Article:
Not A Love Poem
                                                      transl. by Kai-Yu Hsu      

The mountains grow somber, and trees crowd together;
The flowers and herbs lose their colors.
My dear, more than ever are your eyes black
And gleaming, quickening my pulsation.
Please, won’t you move your lips again;
I long for more dizziness: We have,
In the gyration of the earth,
Carried with us many a brilliant galaxy.

Forgive me for again and again giving myself an order
And canceling the order, and again and again cursing
The shouting of the policemen on guard in the city
that threatens and complains in turns.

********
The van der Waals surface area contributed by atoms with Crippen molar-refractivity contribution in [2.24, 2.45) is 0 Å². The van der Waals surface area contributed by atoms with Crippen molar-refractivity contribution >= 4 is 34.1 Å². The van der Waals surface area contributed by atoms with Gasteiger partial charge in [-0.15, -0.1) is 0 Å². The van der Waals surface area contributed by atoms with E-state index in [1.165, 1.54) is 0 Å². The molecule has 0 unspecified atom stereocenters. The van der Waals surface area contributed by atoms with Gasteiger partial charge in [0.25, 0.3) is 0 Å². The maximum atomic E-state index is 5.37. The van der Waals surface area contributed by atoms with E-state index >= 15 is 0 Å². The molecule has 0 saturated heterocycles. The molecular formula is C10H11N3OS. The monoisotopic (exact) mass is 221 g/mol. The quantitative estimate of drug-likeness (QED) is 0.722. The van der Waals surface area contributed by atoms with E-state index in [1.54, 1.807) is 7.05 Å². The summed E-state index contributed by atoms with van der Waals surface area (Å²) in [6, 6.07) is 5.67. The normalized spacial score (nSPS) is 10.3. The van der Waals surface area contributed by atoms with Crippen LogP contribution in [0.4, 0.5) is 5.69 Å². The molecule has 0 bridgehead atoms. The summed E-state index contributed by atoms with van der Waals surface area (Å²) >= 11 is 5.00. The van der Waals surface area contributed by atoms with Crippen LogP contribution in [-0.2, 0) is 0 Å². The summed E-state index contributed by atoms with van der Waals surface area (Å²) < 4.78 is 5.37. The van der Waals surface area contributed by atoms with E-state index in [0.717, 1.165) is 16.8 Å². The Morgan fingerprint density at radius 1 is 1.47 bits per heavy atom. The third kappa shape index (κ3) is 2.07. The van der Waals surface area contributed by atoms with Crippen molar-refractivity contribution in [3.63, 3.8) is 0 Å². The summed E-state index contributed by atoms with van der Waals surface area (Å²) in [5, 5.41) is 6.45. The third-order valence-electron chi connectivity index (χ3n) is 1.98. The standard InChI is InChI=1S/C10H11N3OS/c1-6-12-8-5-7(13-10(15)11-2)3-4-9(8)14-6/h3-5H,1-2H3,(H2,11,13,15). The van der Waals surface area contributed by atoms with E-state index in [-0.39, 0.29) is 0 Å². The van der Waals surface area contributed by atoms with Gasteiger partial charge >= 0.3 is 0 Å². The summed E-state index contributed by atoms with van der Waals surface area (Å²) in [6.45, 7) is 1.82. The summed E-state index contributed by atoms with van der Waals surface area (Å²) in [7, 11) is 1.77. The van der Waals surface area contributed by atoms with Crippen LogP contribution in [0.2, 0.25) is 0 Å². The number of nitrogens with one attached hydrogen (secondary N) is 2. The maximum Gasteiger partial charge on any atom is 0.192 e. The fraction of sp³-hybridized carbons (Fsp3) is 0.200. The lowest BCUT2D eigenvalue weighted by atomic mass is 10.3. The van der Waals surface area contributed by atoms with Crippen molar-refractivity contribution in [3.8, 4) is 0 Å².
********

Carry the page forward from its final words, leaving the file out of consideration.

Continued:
Now, my dear, let us only soar afar,
Let us melt, let us atone
For those impatient and unlucky tears
And that shameful bit of jealousy.

Let us be like those blossoms of light white clouds
That fly father and grow lighter, finally to disappear
In the calm blue. Man can never again
Gossip about their romance
As untamably wild. We shall
Lean together, reminiscing of our happiness while beautiful dreams
Circulate through the silent contact;
We’ll watch how the haze of the evening is quietly carried away.
                                                                                                                   Tu Yun-Hsieh - Chinese

Monday, April 26, 2010

Complaint - Sun Yu-T'ang